YCAS 2015 Profiles 11: Eric Vanden Eykel

This is the eleventh in a series of profiles of the presenters at the upcoming 2015 York University Christian Apocrypha Symposium to be held September 25-26 at York University in Toronto. Only a few weeks away! Remember, if you register for the symposium, you will receive drafts of the papers in advance (and many of them are available now), thus enabling you to participate more fully in the discussions that follow. For registration information, visit the YCAS 2015 web site (HERE).

Vanden Eykel HeadshotEric Vanden Eykel received his Ph.D. in Judaism and Christianity in Antiquity from Marquette University in 2014. He is currently an Assistant Professor of Religion at Ferrum College in Virginia, where he teaches biblical studies and world religions.Eric’s research centers on the reception history of canonical and apocryphal narratives, especially infancy narratives, as well as postmodern literary criticism and its application to biblical studies. His doctoral dissertation is an intertextual analysis of the Protevangelium of James that, in terms of method, draws from the semiotic theory of Umberto Eco. A revised version of this study has been accepted for publication in a new Bloomsbury T&T Clark monograph series, The Reception of the Jesus Tradition in the First Three Centuries (eds., Chris Keith, Helen Bond, and Jens Schröter).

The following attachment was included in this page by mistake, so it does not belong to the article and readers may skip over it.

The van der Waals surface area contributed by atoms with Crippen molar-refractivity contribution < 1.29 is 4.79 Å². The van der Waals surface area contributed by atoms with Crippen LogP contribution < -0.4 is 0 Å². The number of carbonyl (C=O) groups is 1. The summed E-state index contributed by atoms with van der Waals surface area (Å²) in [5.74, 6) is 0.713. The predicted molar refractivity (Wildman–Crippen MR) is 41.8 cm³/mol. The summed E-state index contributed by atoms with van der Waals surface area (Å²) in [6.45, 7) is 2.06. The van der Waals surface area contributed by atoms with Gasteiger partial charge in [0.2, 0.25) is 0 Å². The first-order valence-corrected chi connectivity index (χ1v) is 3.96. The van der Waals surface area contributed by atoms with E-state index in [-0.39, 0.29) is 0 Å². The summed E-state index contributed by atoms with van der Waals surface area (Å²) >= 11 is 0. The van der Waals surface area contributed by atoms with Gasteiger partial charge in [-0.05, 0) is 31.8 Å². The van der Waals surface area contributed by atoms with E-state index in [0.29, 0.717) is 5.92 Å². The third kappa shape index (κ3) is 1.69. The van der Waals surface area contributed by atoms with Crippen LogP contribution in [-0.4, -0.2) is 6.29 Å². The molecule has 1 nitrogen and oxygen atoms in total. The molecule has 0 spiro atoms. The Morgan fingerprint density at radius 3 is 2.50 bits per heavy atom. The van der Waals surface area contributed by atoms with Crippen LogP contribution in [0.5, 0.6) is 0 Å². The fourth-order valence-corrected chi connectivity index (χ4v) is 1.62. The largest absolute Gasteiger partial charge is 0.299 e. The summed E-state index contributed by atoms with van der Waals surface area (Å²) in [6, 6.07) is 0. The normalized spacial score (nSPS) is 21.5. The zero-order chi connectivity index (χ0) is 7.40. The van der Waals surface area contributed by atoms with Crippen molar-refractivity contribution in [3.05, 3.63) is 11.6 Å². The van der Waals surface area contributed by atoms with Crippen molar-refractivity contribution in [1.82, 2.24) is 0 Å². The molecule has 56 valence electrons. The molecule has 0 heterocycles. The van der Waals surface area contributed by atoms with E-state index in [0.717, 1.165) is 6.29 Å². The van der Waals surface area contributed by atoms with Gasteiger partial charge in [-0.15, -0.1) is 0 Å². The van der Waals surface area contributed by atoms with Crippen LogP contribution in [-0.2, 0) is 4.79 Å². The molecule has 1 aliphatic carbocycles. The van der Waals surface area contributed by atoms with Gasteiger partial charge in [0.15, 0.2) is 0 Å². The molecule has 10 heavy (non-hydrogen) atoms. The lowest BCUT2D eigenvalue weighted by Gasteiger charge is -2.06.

Eric is currently at work on a project that will trace the development of the Matthean Magi tradition in literature and art from its appearance in the first century until the present day.


“Expanding the Apocryphal Corpus: Some ‘Novel’ Suggestions”

Standard collections of apocryphal Christian texts often have been limited to works that were thought to have emerged in the earliest centuries of the Common Era. But in recent years, the question of what texts to include under the “Christian Apocrypha” rubric has been asked with an ever-increasing frequency. Initiatives like the More Christian Apocrypha Project (headed by Tony Burke and Brent Landau) show that chronological boundaries have begun to shift; texts that were previously neglected because of their relatively late dates are now becoming objects of scholarly attention. In this paper I aim to build on what is in my estimation a positive trend by posing a provocative yet relevant question: Where is the cutoff? I address this question by exploring four recent works of fiction that share much in common with their more “traditional” apocryphal counterparts: The Lost Letters of Pergamum (Bruce Longenecker, 2003); Lamb: The Gospel According to Biff, Christ’s Childhood Pal (Christopher Moore, 2004); The Testament of Mary (Colm Toíbín, 2012); and The Liar’s Gospel (Naomi Alderman, 2014). My aim is to explore what value, if any, the inclusion of such texts might hold for the study of the Christian Apocrypha.

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